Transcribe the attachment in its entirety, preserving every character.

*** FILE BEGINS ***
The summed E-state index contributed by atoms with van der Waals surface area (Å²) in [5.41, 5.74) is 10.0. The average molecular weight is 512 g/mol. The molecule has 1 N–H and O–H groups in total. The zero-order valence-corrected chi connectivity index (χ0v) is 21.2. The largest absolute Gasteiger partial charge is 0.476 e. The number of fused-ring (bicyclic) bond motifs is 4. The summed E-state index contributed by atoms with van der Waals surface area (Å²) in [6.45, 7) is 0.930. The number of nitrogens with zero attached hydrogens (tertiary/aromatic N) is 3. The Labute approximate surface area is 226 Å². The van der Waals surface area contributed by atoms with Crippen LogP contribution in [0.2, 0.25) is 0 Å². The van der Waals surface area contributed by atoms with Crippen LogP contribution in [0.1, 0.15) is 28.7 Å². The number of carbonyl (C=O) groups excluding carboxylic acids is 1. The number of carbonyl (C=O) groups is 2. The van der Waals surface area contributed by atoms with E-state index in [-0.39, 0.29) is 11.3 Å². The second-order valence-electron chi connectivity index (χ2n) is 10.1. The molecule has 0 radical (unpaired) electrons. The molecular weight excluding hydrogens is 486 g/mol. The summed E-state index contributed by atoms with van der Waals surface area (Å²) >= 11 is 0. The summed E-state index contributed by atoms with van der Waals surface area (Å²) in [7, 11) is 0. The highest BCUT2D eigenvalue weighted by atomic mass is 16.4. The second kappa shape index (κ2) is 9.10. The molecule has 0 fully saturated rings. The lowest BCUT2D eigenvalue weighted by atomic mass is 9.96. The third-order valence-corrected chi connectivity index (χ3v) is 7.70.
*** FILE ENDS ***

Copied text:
The summed E-state index contributed by atoms with van der Waals surface area (Å²) in [5.41, 5.74) is 10.0. The average molecular weight is 512 g/mol. The molecule has 1 N–H and O–H groups in total. The zero-order valence-corrected chi connectivity index (χ0v) is 21.2. The largest absolute Gasteiger partial charge is 0.476 e. The number of fused-ring (bicyclic) bond motifs is 4. The summed E-state index contributed by atoms with van der Waals surface area (Å²) in [6.45, 7) is 0.930. The number of nitrogens with zero attached hydrogens (tertiary/aromatic N) is 3. The Labute approximate surface area is 226 Å². The van der Waals surface area contributed by atoms with Crippen LogP contribution in [0.2, 0.25) is 0 Å². The van der Waals surface area contributed by atoms with Crippen LogP contribution in [0.1, 0.15) is 28.7 Å². The number of carbonyl (C=O) groups excluding carboxylic acids is 1. The number of carbonyl (C=O) groups is 2. The van der Waals surface area contributed by atoms with E-state index in [-0.39, 0.29) is 11.3 Å². The second-order valence-electron chi connectivity index (χ2n) is 10.1. The molecule has 0 radical (unpaired) electrons. The molecular weight excluding hydrogens is 486 g/mol. The summed E-state index contributed by atoms with van der Waals surface area (Å²) >= 11 is 0. The summed E-state index contributed by atoms with van der Waals surface area (Å²) in [7, 11) is 0. The highest BCUT2D eigenvalue weighted by atomic mass is 16.4. The second kappa shape index (κ2) is 9.10. The molecule has 0 fully saturated rings. The lowest BCUT2D eigenvalue weighted by atomic mass is 9.96. The third-order valence-corrected chi connectivity index (χ3v) is 7.70.